On Wednesday evening, the Frankfurt Labour Court banned an air traffic controllers’ strike, which would have crippled air traffic over Germany on Thursday for six hours.
The court, under presiding Judge Renate Binding-Thiemann, justified the strike ban by saying that one of the demands of the air traffic controllers’ union (GdF) was unlawful.
The demand at stake is the promotion of an air traffic controller to a higher wage grade after he has been temporarily working at the higher grade. The court justified its decision by ruling that, as the issue was already the subject of an existing collective agreement, the union was bound by an "industrial peace" obligation and could not make it an issue in a strike. Its verdict accepted most of the arguments of Deutsche Flugsicherung (German Air Traffic Control, DFS), the employer of the air traffic controllers.
Judge Binding-Thiemann claimed that the fact that the rejected claim was a relatively insignificant matter in the union’s list of demands, was not relevant. The lawyer for the air traffic controllers union had described the issue as “trivial” and “small and insignificant in relation to the whole.”
Immediately after the verdict was announced, the union lodged an appeal. The Hesse State Industrial Court had already placed a judge on standby, with the hearing due to begin at 21:30.
Before it began, however, the union called off the strike, supposedly in the interests of the travelling public. Neither passengers nor airports and airlines should be left in the dark, it said. Air traffic was then largely undisturbed on Thursday.
The decision of the Frankfurt Labour Court is a serious attack on the right to strike. The court was responding to a propaganda barrage against the air traffic controllers, which included not only the media and employers’ associations but also government representatives.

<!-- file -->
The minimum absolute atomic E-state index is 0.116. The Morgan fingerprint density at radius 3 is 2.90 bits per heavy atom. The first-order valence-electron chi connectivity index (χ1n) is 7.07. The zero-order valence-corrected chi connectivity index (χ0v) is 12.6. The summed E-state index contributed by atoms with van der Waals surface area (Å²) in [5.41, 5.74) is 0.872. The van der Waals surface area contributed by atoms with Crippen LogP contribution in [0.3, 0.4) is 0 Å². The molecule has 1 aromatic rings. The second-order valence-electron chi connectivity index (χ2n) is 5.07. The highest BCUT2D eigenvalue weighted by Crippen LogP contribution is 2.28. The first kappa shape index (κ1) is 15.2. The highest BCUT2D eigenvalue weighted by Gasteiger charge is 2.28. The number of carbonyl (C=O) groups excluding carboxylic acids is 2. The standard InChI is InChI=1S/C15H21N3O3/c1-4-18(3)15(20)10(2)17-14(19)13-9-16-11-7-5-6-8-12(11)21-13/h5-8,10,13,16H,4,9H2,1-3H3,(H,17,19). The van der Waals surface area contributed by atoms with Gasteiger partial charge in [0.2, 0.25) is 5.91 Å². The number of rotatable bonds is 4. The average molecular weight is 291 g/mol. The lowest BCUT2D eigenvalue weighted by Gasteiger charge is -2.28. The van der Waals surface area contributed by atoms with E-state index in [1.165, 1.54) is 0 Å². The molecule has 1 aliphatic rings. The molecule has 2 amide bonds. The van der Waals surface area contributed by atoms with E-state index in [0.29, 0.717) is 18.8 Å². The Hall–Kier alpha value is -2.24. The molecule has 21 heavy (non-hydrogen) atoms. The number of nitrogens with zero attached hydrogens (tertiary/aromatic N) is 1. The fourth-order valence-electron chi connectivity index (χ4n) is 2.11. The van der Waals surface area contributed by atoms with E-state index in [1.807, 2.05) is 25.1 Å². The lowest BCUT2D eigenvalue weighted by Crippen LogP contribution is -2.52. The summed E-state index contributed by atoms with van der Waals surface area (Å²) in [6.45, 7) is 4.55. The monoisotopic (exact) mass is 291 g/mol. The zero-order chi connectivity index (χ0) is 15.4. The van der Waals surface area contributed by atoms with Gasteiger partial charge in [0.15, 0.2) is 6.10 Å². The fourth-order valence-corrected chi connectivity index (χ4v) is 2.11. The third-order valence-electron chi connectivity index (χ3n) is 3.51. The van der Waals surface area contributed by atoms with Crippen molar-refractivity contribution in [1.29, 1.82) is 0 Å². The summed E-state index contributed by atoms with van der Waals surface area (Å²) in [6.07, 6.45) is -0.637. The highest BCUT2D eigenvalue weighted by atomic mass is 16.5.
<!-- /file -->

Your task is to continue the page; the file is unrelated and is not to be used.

The Federal Transport Minister Peter Ramsauer (Christian Social Union, CSU) accused the air traffic controllers of conducting their dispute “on the backs of countless holidaymakers.” He added that, “People have saved all year for their holidays and don’t deserve that,” warning the air traffic controllers “not to push things too far.”
Stefan Lauer, a board member and Personnel Director of Lufthansa, said, “Such a strike in the midst of the peak tourist season would not only be completely excessive, but would cross the line to become harassment.” The President of the Federation of German Air Transport, Klaus-Peter Siegloch, even accused the air traffic controllers of wanting to “take our passengers hostage.”
The dispute is not primarily about wage levels—where the air traffic control union and employers show a willingness to compromise—but about working conditions and standards that impact on the safety of hundreds of thousands of airline passengers every day. The price war between airlines is being fought on the backs of the air traffic controllers, pilots and airline employees. Their workloads are increasing such that they are hardly in a position to fulfil their work, which entails great responsibilities.
This is particularly pronounced in the field of air traffic control. DFS employs 5,600 people, of whom 3,200 are organized in the air traffic controllers’ union. 1,800 are air traffic controllers, the remainder being technicians, programmers and administrative staff. In Germany’s busy airspace, air traffic controllers coordinate up to 10,000 aircraft movements each day. They also regulate military traffic. Any lapse in concentration, caused by stress or fatigue, can have fatal consequences.
DFS has failed for years to train enough new staff, and compensates for the lack of personnel through overtime and increasing workloads. It is this question that has sparked the current dispute.
The GdF is demanding a 6.5 percent rise in annual pay. DFS is offering an increase of 5.2 percent in two stages over two and a half years, linking the offer with the condition that in future, air traffic controllers will complete up to 150 hours mandatory overtime a year. Previously the limit for voluntary overtime was 150 hours. This limit will now be raised to 250 hours per year. The union has rejected this and wants a maximum of 80 hours overtime per year.